The Social Web & the Value of Keeping Things Private

As the social web — and increasingly, the geo-aware web — make our lives more public, we are having to (quickly!) figure out how and how not to share the more private parts of our lives online.

Facebook last week updated its settings to make certain user data public by default — and thus more searchable and monetizable. It served largely to tick people off, especially given that the features were advertised as a way for users to define their privacy on a more granular level. Some folks like Dan Gillmor took the extreme step of deleting their existing accounts. Still, Gillmor didn’t walk away from the site, but instead created a new account with privacy controls with which he felt comfortable.

Meanwhile, MG Siegler at TechCrunch has a post up today that’s mostly about Foursquare, specifically how the service is becoming less useful to him as he adds more friends on it. Siegler talks of peer pressure to build a bigger friend set, and certainly that may be a challenge he and others face. But he actually says he doesn’t want Foursquare to get smarter and more targeted (and more complicated, like Facebook) because he’s concerned that the site grow as fast as it can so it can be viable. He thinks the site stands the best chance of competing if it can become as big as possible, and calls it “location’s social paradox.”

However (and somewhere deep down, Facebook must know this), not every social web service will grow like Twitter, a case in which both users and the company have thrived by becoming more public over time. Especially for the hot-hot-hot emerging category of location-aware services, there is an opportunity to be more intimate and also more useful. Though being a Twitter celebrity is fun, ultimately the services that provide reciprocal relationships will be the most valuable. So I don’t think location has a social paradox, because it’s exactly the kind of sharing that is most useful when it’s done with your actual friends. Right now there’s an early adopter problem, but that will change.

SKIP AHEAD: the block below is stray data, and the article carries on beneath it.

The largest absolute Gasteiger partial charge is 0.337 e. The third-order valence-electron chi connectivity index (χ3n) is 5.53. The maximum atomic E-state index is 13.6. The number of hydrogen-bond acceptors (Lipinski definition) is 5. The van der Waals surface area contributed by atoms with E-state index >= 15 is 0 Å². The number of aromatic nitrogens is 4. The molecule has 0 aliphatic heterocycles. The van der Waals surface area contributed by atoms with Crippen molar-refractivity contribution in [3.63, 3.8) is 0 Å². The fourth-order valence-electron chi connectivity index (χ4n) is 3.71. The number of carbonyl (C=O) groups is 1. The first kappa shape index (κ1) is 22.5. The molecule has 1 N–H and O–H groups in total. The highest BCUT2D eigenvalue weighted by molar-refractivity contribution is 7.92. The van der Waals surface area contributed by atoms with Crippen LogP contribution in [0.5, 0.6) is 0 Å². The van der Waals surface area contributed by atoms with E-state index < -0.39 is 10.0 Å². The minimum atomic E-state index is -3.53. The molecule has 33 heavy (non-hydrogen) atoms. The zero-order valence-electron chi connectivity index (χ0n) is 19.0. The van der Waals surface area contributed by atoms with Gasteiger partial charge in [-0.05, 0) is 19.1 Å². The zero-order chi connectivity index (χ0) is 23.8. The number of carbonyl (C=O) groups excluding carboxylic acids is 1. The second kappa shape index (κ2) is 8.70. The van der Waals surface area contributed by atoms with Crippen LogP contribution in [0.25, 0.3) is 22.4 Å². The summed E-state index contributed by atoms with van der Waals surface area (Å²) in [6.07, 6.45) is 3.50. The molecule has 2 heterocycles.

Our concept of privacy is eroding as we share more and see the benefits of it. Soon there will be just too much personal data out there for people to get huffy about letting any one private detail escape. But there’s a very real value to sharing in small groups, especially for information as sensitive as a person’s exact location in real time, as on Foursquare. As we face the strengthening force of information overload, friend connections are a valuable filter. That’s also how a location-based social service, if done right, can monetize better than a larger existing local business directory like Yelp. Intersecting where we are and who we know should become an amazing approximation of what we want.

Today we may limit our personal sharing because we’re worried about privacy, but tomorrow it will be because we’re having problems coping with overwhelming reciprocal information. Though Facebook is trying to throw open the doors a bit, real-world relationships are its core, and users still find value in their actual friends. The social networking site said itself that before last week, only 15-20 percent of its users had ever changed anything about their privacy settings. The web as a whole needs to get smarter at filtering, and we as social web users are going to start to realize the value of helping it out.

Please see the disclosure in my bio about Facebook. Lead picture by Flickr user law_keven.

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